Shares - Should I, Shouldn't I?
Buying Shares You should consider buying shares only if: * You have at least one year's income saved and available on demand You need to have instantly accessible savings to pay for the unexpected. The unexpected can include funerals, washing machines or repairs to the car after an accident. The unexpected is just that, and you do not want to have to sell your shares at a time when their value may be temporarily low just because you have no other savings to cover that essential expense. * You accept that share prices can fall and you might lose money Intellectually you know that prices can fall, but you need to accept this as something that can happen to you. You must be comfortable with the idea of losing a good part of your capital, should the market fall, or the fortunes of your chosen company go down. * You understand the stockmarket Only a fool invests money in something that he or she does not fully understand.
It is only by understanding the stockmarket that the investor can work out when to sell and when to buy. * You have the time and ability to research which stocks to buy Research into a company's financial condition requires time and the ability to understand the company's accounts. It is no good relying on the stock picks from the Sunday newspapers, as so many do. You need to understand terms such as yield, Price/Earnings ratio, historical debt, and many more. If your understanding of theese terms is less than complete then you should consider investing in unit trusts instead and use the managers' expertise.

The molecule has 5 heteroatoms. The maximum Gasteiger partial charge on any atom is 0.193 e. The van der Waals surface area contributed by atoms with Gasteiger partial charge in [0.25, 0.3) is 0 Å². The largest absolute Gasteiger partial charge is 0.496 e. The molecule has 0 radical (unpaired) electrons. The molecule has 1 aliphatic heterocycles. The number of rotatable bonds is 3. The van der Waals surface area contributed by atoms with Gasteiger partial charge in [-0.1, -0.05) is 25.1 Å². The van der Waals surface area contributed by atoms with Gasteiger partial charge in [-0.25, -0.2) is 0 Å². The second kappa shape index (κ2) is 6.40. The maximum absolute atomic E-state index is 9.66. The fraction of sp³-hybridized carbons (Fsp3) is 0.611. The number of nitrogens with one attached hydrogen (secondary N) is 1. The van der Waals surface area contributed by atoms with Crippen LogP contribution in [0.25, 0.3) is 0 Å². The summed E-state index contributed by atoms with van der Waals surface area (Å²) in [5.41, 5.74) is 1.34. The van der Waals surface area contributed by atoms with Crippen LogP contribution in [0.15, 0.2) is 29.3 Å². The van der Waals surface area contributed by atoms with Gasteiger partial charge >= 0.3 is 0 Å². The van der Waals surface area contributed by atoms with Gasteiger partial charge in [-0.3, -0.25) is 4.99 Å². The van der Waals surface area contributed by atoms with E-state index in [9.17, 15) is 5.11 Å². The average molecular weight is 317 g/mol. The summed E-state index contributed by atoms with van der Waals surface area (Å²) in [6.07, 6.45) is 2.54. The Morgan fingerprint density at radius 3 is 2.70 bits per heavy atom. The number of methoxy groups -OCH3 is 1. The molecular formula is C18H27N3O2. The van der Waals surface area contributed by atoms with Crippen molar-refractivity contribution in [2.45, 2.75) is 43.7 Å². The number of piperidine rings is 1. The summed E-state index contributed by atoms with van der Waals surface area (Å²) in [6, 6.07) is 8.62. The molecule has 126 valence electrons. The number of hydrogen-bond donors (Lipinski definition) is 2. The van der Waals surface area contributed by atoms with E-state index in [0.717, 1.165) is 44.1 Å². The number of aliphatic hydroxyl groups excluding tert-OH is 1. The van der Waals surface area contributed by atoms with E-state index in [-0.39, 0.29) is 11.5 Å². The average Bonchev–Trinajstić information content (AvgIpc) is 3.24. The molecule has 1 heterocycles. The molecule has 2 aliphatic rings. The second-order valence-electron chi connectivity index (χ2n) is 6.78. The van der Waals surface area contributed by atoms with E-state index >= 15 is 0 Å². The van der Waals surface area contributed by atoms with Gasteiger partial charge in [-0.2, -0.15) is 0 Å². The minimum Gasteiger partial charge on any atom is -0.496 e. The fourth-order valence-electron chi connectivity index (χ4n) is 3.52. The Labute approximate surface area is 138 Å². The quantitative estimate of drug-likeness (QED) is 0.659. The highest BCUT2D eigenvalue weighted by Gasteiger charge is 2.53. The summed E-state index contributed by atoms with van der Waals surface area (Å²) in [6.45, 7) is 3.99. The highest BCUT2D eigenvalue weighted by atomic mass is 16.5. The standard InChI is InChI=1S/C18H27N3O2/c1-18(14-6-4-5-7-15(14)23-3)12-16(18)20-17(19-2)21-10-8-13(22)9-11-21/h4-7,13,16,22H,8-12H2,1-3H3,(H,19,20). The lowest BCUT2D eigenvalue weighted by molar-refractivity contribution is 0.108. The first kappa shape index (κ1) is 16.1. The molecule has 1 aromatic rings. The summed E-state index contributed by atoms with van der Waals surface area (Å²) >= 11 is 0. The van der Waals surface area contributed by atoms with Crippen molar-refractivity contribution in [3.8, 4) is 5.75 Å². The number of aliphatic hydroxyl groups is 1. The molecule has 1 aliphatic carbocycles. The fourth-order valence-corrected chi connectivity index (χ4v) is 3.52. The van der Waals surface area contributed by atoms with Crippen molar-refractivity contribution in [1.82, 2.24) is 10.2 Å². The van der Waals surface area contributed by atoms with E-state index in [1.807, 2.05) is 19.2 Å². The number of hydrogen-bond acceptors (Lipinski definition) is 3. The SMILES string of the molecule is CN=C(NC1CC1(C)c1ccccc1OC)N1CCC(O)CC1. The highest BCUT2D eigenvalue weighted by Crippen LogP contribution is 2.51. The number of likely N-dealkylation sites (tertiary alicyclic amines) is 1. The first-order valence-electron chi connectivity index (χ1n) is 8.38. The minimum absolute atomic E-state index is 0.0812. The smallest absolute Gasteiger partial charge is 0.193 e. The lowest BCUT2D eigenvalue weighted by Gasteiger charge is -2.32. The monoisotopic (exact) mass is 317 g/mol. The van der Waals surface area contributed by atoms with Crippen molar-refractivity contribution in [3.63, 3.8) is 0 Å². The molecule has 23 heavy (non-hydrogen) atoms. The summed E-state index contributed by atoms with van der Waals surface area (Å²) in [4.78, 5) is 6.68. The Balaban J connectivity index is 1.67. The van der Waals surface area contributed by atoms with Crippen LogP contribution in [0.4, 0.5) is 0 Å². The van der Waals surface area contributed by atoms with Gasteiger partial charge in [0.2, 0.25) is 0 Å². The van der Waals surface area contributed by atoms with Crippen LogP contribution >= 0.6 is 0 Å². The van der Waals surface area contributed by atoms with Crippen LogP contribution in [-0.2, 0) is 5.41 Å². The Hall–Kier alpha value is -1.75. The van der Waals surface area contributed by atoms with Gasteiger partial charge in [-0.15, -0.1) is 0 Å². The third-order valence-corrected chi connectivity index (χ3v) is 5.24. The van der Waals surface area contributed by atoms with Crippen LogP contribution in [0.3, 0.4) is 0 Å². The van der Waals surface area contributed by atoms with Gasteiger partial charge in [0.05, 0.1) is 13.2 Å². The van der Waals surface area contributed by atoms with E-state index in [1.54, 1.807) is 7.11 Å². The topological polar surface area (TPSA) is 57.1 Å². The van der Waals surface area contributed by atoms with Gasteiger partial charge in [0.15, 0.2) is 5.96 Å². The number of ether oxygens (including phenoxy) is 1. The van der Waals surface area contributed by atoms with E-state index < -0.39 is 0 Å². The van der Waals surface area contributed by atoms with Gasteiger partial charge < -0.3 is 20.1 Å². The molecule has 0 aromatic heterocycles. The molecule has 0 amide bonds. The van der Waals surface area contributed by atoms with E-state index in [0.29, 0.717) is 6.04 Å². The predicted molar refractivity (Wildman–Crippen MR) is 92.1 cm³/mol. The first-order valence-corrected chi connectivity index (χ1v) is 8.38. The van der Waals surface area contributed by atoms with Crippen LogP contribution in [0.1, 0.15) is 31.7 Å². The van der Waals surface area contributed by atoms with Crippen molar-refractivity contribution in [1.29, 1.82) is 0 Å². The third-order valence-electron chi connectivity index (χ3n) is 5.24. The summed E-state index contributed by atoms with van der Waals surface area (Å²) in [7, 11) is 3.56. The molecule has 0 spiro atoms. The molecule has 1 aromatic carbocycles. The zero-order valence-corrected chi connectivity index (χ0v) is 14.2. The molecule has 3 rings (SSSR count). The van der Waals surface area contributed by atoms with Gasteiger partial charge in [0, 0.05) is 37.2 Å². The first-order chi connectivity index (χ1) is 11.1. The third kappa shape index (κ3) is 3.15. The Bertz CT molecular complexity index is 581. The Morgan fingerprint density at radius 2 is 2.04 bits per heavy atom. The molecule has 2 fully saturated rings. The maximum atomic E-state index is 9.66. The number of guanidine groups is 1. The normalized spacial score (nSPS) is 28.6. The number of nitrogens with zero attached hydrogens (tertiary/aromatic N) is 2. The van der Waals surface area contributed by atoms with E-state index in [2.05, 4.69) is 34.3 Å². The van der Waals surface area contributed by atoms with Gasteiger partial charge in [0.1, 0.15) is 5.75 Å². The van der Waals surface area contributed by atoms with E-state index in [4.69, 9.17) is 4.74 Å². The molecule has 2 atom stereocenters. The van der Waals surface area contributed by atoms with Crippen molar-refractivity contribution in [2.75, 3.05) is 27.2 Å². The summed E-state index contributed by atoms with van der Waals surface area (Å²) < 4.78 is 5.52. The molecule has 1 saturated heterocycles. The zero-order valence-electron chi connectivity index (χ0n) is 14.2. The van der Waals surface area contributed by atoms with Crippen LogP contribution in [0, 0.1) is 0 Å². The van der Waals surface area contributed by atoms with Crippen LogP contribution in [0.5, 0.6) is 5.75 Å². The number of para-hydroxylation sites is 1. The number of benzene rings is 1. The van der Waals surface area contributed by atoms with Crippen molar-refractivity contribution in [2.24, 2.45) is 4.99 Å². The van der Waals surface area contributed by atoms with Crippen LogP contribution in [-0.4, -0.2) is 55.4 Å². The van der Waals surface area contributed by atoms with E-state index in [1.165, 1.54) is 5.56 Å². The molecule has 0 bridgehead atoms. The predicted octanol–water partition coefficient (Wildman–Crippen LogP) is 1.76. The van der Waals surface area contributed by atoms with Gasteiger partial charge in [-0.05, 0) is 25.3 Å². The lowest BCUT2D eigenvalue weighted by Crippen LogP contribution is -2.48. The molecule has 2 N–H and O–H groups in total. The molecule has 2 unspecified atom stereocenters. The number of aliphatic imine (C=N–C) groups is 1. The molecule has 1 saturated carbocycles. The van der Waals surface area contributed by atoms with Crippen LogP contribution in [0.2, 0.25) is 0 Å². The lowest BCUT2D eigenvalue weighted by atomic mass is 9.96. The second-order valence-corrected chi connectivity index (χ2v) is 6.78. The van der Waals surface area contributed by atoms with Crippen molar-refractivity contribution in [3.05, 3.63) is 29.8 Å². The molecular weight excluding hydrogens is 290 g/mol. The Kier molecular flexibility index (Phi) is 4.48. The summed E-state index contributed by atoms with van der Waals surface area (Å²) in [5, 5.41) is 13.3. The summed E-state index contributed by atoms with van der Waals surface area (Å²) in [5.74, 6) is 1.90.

Without this expertise you would be almost as well off putting your $5,000, or whatever, on a horse with a name you liked. * The time is right Consider timing your share acquisition to coincide with a general fall in share prices. Go against the herd. If there are few buyers then the price will be low and you will be able to acquire more shares for your money. Similarly, when the stockmarket is high and everybody and their dog is talking about share prices then consider selling, because these are signs that the market has peaked and is only rising because of its momentum, rather than because of any intrinsic increase in value of companies.
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